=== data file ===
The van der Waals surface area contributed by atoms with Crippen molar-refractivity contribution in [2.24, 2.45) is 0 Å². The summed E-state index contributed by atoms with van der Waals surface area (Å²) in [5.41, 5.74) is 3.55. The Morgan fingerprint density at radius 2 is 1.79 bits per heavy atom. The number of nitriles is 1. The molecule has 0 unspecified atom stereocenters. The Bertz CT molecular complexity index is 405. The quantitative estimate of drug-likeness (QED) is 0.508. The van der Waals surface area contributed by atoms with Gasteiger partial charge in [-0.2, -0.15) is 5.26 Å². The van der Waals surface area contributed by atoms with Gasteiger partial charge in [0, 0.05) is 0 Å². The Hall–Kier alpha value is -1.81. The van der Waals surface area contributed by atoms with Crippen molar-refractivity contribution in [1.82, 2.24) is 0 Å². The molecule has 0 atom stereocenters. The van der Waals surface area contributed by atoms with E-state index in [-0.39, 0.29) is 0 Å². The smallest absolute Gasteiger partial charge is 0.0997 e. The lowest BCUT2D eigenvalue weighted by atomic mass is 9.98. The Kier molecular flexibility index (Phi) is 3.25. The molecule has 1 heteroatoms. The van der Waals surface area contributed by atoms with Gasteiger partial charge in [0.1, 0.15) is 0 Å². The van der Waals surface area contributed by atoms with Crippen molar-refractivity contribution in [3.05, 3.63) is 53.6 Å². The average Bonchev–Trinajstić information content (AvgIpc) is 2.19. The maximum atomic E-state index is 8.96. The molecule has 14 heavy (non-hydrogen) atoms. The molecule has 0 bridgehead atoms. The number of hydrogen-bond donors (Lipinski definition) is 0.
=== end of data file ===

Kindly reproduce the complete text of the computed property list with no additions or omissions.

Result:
The van der Waals surface area contributed by atoms with Crippen molar-refractivity contribution in [2.24, 2.45) is 0 Å². The summed E-state index contributed by atoms with van der Waals surface area (Å²) in [5.41, 5.74) is 3.55. The Morgan fingerprint density at radius 2 is 1.79 bits per heavy atom. The number of nitriles is 1. The molecule has 0 unspecified atom stereocenters. The Bertz CT molecular complexity index is 405. The quantitative estimate of drug-likeness (QED) is 0.508. The van der Waals surface area contributed by atoms with Gasteiger partial charge in [-0.2, -0.15) is 5.26 Å². The van der Waals surface area contributed by atoms with Gasteiger partial charge in [0, 0.05) is 0 Å². The Hall–Kier alpha value is -1.81. The van der Waals surface area contributed by atoms with Crippen molar-refractivity contribution in [1.82, 2.24) is 0 Å². The molecule has 0 atom stereocenters. The van der Waals surface area contributed by atoms with E-state index in [-0.39, 0.29) is 0 Å². The smallest absolute Gasteiger partial charge is 0.0997 e. The lowest BCUT2D eigenvalue weighted by atomic mass is 9.98. The Kier molecular flexibility index (Phi) is 3.25. The molecule has 1 heteroatoms. The van der Waals surface area contributed by atoms with Gasteiger partial charge in [0.1, 0.15) is 0 Å². The van der Waals surface area contributed by atoms with Crippen molar-refractivity contribution in [3.05, 3.63) is 53.6 Å². The average Bonchev–Trinajstić information content (AvgIpc) is 2.19. The maximum atomic E-state index is 8.96. The molecule has 14 heavy (non-hydrogen) atoms. The molecule has 0 bridgehead atoms. The number of hydrogen-bond donors (Lipinski definition) is 0.